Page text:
Regular readers know that I’m being treated at Moffitt Cancer Center–on the campus of the University of South Florida–ever since I relocated to Florida just over four years ago. I’m proud to share the news that Moffitt researchers are exploring ways to improve the cognitive impairment that often develops in patients undergoing long term chemotherapy, known as chemo brain.
Here’s the link to video about their work that recently ran on ABC Action News:
At the end there’s a contact number for patients that might be interested in volunteering to participate in the study:
Nagi Kumar is The Director of Cancer Chemo Prevention at the Moffitt Cancer Center. “There is a loss of memory. There is a loss of speed of functioning, speed of response.”
And their research showed these symptoms can last more than ten years. Now Nagi Kumar is opening anew study to see if an extract from blueberries can help repair the damage done by “chemo brain”.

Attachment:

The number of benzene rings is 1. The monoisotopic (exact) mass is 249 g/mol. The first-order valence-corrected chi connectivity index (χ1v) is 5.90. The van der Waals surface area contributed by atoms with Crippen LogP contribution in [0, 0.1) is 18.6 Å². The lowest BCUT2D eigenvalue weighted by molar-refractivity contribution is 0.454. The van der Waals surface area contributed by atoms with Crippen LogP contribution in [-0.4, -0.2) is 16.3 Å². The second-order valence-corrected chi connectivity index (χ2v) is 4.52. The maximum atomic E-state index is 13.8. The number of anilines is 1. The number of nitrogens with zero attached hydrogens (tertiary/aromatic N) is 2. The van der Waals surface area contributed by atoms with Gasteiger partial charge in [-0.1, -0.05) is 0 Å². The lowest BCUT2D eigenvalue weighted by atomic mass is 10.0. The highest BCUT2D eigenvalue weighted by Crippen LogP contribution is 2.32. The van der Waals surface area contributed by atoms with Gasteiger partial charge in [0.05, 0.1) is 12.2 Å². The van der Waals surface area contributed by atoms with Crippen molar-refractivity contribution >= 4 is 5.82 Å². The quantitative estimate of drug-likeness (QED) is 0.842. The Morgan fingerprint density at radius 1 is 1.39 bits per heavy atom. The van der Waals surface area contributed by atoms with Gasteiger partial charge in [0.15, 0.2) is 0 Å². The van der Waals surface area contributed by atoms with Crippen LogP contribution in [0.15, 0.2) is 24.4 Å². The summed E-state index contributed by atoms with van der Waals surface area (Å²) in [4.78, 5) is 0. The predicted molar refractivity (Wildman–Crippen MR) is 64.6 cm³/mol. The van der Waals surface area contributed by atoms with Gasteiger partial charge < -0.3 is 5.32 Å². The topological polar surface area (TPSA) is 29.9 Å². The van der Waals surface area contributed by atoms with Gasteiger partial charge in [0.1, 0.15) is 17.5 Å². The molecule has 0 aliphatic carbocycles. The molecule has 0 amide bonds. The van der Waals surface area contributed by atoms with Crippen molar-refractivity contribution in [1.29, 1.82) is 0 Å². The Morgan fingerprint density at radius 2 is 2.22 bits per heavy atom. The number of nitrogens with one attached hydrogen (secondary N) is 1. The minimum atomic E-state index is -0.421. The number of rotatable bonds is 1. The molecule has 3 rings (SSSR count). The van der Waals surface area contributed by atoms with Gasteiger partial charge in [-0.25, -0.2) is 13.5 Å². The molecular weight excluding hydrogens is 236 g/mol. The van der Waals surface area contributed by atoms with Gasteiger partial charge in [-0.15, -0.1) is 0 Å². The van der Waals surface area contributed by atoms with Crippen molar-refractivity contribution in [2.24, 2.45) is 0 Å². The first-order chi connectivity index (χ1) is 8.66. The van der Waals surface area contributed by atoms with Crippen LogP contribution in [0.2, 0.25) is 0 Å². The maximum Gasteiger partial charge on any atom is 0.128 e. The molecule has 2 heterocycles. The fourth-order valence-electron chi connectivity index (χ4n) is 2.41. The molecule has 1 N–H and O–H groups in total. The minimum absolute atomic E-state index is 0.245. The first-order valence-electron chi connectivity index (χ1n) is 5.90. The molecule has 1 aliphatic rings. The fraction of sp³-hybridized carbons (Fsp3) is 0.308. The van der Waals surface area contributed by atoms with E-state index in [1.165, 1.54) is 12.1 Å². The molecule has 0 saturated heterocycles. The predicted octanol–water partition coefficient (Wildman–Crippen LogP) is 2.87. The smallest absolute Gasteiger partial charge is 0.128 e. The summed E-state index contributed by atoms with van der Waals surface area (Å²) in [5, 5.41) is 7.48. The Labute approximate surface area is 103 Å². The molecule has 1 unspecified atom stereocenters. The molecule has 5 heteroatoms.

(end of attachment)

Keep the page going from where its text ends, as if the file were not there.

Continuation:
Participants would have an MRI of the brain taken in the beginning and take a series of tests on cognitive ability. Then they’d take two of these capsules in the morning and two at night. It’s a natural concoction that Moffitt researchers came up with themselves.
“We thought of hitting it with the combination of a plant based antioxidant as well as an anti-inflammatory which is the blueberries and the anti-inflammatory in the fish oils. In combination we termed it Cognutrin. If we introduce this agent right after chemotherapy we might reverse the damage that has occurred,” Kumar said.
Three months later, participants will take the series of tests again. “This has never been done in the world. We are the first group doing this,” Kumar said.
Would Vicki enroll after finishing her chemotherapy? “I think I would. Anything to help my memory,” she said.
They are starting to enroll participants November 1. If you’d like info on the trial, call (813) 745-6885.
The trial results should be available in about a year.